Local, state and federal officials are urging caution after a chipmunk near Taylor Creek Visitor Center at South Lake Tahoe was found with plague last week.
The rodent was rolled up in a ball, shaking and struggling to breathe when it was discovered by a U.S. Forest Service employee, Forest Service spokeswoman Cheva Heck said.
Vector control officials were contacted and captured the animal, which tested presumptive positive for the bacteria that causes plague, Yersinia pestis, Heck said.
The disease is rare, highly infectious and can be fatal, according to a Wednesday statement from the El Dorado County Environmental Management Department.
But plague is curable in its early stages with diagnosis and treatment.
Symptoms include high fever, chills, nausea, weakness and swollen lymph nodes in the neck, armpit or groin.
People are typically exposed to plague through an infected flea bite, handling an infected rodent or exposure to an infected pet — especially cats, according to the statement.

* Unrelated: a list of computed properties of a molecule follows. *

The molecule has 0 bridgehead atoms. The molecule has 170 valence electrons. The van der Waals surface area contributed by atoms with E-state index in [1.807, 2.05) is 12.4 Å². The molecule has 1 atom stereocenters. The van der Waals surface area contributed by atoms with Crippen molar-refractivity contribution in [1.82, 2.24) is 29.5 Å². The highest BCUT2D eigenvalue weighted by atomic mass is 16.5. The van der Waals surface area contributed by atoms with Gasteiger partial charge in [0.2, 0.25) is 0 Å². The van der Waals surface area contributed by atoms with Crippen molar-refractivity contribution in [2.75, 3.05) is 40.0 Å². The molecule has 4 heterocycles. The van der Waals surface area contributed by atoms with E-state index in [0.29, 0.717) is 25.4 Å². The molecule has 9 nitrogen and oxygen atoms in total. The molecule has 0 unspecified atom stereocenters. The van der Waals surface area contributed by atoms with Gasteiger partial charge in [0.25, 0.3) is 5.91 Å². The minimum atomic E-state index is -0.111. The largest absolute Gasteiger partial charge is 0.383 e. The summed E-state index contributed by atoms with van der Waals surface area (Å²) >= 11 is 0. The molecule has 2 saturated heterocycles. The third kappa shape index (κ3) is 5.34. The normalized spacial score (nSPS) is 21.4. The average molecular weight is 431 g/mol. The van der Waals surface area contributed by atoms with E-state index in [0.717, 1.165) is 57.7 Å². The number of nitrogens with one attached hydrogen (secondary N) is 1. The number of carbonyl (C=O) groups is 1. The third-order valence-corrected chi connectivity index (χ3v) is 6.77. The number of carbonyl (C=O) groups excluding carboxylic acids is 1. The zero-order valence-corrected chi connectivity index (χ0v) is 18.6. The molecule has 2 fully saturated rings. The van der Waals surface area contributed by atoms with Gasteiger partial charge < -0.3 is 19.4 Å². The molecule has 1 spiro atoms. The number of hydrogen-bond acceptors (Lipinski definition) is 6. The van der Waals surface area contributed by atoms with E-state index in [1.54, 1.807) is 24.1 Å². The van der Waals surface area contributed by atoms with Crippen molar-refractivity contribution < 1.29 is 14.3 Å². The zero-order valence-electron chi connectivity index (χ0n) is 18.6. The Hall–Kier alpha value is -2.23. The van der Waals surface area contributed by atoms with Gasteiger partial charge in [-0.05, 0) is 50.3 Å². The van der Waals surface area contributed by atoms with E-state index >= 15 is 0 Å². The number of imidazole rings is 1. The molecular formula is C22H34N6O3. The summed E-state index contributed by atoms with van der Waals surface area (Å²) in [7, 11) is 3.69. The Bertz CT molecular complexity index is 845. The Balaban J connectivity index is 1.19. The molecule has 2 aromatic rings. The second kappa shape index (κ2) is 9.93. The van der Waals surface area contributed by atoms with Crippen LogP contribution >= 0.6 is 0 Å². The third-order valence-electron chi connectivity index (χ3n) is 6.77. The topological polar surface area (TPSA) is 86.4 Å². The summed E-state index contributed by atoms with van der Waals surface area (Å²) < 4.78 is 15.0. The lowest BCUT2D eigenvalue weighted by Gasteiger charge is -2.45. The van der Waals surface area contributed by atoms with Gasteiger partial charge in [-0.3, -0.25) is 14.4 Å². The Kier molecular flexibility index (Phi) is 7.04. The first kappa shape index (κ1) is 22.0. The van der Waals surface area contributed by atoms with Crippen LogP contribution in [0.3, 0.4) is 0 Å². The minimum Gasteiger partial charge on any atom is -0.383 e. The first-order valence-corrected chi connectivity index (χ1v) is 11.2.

Residents and visitors to picnic spots and campgrounds should take precautions to protect themselves against the disease following the discovery, said Bob Hartmann, El Dorado County’s interim public health officer, in the statement
“Individuals can greatly reduce their risk of becoming infected with plague by taking simple precautions, including avoiding contact with wild rodents and their fleas,” Hartmann said.
“Do not feed rodents in picnic or campground areas and never handle sick or dead rodents. Also, leave your pets at home when visiting areas with elevated plague risk.”
Public health officials urge people to wear long pants tucked into boot tops to reduce exposure to fleas, apply insect repellent containing DEET on socks and trouser cuffs and avoid walking, hiking or camping near rodent burrows.
People should also report any sick or dead animals to forest, campground or local health officials, according to the county.
The county urges anyone who develops symptoms within two weeks of possible exposure to seek immediate medical attention and inform the physician they have been in an area where plague is known to exist.
Additional rodent surveillance is planned in the area this week to assess public risk.
The Forest Service is awaiting further recommendations from California Department of Public Health based on the results.